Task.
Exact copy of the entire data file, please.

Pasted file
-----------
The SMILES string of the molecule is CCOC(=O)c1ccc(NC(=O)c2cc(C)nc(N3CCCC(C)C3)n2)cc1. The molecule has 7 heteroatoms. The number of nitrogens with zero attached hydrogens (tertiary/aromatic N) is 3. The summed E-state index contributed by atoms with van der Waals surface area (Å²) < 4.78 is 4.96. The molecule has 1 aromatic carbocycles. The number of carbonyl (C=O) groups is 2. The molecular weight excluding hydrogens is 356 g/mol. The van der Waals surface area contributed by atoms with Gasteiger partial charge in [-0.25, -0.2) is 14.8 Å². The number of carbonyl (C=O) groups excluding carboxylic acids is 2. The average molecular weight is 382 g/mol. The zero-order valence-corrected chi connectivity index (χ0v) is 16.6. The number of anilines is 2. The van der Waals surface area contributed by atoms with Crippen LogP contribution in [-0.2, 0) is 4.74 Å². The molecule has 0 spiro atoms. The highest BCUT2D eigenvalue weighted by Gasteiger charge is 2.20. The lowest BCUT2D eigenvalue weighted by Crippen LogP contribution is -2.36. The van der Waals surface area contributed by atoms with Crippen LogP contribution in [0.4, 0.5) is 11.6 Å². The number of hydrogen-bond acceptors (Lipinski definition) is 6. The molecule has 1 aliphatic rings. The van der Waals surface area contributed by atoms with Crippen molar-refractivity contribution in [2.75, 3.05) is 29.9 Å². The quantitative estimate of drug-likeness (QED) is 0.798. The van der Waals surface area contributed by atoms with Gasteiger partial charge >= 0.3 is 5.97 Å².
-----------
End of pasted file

The SMILES string of the molecule is CCOC(=O)c1ccc(NC(=O)c2cc(C)nc(N3CCCC(C)C3)n2)cc1. The molecule has 7 heteroatoms. The number of nitrogens with zero attached hydrogens (tertiary/aromatic N) is 3. The summed E-state index contributed by atoms with van der Waals surface area (Å²) < 4.78 is 4.96. The molecule has 1 aromatic carbocycles. The number of carbonyl (C=O) groups is 2. The molecular weight excluding hydrogens is 356 g/mol. The van der Waals surface area contributed by atoms with Gasteiger partial charge in [-0.25, -0.2) is 14.8 Å². The number of carbonyl (C=O) groups excluding carboxylic acids is 2. The average molecular weight is 382 g/mol. The zero-order valence-corrected chi connectivity index (χ0v) is 16.6. The number of anilines is 2. The van der Waals surface area contributed by atoms with Crippen LogP contribution in [-0.2, 0) is 4.74 Å². The molecule has 0 spiro atoms. The highest BCUT2D eigenvalue weighted by Gasteiger charge is 2.20. The lowest BCUT2D eigenvalue weighted by Crippen LogP contribution is -2.36. The van der Waals surface area contributed by atoms with Crippen LogP contribution in [0.4, 0.5) is 11.6 Å². The number of hydrogen-bond acceptors (Lipinski definition) is 6. The molecule has 1 aliphatic rings. The van der Waals surface area contributed by atoms with Crippen molar-refractivity contribution in [2.75, 3.05) is 29.9 Å². The quantitative estimate of drug-likeness (QED) is 0.798. The van der Waals surface area contributed by atoms with Gasteiger partial charge >= 0.3 is 5.97 Å².